There is no lack of intellectual integrity in open access or self-publishing: The perceived lack of elite positioning in self-publishing is rapidly changing. My biggest argument for self-publishing and for open access in the academic community, is this: Would you rather wait two years for your work to appear in a learned journal locked behind a firewall and read by few, or would you like to get your fantastic arguments out to the public in a month and accessible to many? I'm on the editorial board of Learned Publishing and we've published papers that demonstrate that impact has far more to do with access than with peer review.
Before self-publishing, establish what is meant by 'editing': I think of there being two principal forms of editing: substantive editing and copy editing. Unlike copy editing, substantive editing looks at the whole manuscript and judges the entire work: Is the argument cohesive? Does the story flow? Is anything missing? What should be dropped? Copy editing is line-by-line, word by word.
Accept the ramifications of self-publishing then get stuck in: What I've called 'the stigma of self-publishing' has broader ramifications for the academic, because publishing is very much about advancing one's career. So, assuming that the academic has come to terms with the issues that affect self-publishing, they should start where every other author starts: Engage with your community of self-publishers authors, do lots of reading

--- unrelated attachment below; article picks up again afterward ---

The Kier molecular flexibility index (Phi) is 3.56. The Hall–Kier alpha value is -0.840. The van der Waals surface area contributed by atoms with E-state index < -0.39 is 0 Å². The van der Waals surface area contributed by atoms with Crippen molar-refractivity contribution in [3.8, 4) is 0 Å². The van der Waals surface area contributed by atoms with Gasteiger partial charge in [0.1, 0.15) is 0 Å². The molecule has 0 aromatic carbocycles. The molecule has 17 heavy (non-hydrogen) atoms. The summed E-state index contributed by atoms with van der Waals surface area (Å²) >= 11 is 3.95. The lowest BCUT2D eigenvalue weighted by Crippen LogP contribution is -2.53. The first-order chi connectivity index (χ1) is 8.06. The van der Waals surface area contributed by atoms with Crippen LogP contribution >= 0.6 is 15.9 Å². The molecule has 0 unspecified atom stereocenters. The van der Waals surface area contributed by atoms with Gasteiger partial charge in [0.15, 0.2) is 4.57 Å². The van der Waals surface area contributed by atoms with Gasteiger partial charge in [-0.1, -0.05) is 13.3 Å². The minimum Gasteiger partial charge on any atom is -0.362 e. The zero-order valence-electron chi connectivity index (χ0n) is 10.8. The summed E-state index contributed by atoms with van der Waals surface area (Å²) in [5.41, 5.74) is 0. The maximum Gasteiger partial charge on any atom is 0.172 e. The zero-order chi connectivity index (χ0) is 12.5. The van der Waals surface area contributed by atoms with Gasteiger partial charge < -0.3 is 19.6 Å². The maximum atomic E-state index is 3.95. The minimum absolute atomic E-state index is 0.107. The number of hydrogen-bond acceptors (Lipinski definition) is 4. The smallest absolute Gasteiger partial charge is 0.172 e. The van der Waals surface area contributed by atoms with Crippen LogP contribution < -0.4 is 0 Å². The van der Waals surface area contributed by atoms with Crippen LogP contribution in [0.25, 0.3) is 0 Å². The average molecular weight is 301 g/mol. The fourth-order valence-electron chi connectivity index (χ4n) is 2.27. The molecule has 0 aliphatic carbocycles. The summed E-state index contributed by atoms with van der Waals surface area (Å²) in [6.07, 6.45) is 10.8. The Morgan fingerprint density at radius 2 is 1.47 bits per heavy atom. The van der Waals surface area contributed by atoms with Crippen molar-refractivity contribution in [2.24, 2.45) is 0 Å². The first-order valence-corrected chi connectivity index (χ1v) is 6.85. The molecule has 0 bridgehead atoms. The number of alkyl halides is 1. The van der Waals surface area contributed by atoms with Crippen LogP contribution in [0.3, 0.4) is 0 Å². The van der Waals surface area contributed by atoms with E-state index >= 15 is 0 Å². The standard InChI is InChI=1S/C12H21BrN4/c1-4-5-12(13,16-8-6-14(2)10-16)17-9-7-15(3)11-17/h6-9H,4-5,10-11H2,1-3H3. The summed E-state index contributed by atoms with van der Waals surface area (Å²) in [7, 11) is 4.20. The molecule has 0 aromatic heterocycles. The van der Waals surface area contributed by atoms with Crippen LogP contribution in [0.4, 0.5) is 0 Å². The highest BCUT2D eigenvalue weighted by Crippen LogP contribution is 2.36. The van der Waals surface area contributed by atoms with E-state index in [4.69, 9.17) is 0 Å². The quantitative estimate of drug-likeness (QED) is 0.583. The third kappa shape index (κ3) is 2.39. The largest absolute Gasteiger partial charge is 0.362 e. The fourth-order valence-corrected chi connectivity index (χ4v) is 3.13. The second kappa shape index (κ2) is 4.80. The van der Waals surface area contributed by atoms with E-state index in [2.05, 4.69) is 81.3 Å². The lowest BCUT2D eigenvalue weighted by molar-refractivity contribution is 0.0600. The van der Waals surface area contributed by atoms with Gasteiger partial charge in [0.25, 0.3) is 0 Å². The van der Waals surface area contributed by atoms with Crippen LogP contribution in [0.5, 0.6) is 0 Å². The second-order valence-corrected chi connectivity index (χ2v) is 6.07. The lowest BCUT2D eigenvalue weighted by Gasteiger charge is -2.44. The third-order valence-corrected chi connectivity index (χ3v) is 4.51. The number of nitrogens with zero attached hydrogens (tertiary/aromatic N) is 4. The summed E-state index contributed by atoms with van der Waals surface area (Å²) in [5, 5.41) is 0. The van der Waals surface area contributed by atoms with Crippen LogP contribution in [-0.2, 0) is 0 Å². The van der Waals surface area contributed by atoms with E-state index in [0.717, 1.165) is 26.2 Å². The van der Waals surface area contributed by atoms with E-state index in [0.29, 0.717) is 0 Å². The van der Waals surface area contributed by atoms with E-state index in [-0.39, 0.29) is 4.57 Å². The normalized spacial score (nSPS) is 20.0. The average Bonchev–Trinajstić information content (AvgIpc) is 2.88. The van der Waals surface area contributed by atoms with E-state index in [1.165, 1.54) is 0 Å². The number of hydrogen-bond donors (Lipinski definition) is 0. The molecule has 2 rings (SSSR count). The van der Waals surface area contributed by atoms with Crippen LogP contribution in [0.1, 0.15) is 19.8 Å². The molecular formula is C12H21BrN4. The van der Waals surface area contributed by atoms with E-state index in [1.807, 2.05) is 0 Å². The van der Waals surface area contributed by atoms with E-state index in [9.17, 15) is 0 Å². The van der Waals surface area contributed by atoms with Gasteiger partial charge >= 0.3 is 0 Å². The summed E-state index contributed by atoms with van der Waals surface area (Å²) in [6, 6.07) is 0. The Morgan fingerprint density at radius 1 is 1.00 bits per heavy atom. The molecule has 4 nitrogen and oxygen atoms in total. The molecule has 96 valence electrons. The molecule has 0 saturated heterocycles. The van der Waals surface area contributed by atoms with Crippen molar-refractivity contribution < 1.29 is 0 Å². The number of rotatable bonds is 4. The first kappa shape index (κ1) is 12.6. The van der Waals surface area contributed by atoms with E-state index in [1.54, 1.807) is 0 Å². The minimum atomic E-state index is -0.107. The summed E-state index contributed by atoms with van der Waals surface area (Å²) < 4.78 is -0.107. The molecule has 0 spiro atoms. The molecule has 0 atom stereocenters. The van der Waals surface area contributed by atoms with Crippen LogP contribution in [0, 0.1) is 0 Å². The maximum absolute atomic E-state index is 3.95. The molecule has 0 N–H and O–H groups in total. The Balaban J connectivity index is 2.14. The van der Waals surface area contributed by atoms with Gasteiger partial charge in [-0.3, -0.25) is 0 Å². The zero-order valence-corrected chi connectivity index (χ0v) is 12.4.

(J.A. Konrath, the standard bearer, offers excellent no-nonsense advice) and, plunge in.
Resource:Advice for self-publishers is an introductory blog I wrote which gives an overview on the topic.
Writer's Digest has been a top resource for writers for many years and continues to be so online.
Ali Dewji, sales and marketing director, Acorn Independent Press
Self-publishing can get your work to market quickly, giving yourself more time to promote yourself as an academic, using your publication as a tool: Ebooks give you instant global reach, people thousands of miles away can be reading your findings within minutes of them being published. There are many aspects that contribute to self-publishing successfully, but in the case of academic publishing, it is vitally important to have the manuscript copy-edited and proofread, not by colleagues, friends or family but by a professional. This is your career on the line and if the manuscript is riddled with tiny errors or inaccuracies, it will reflect really badly on you.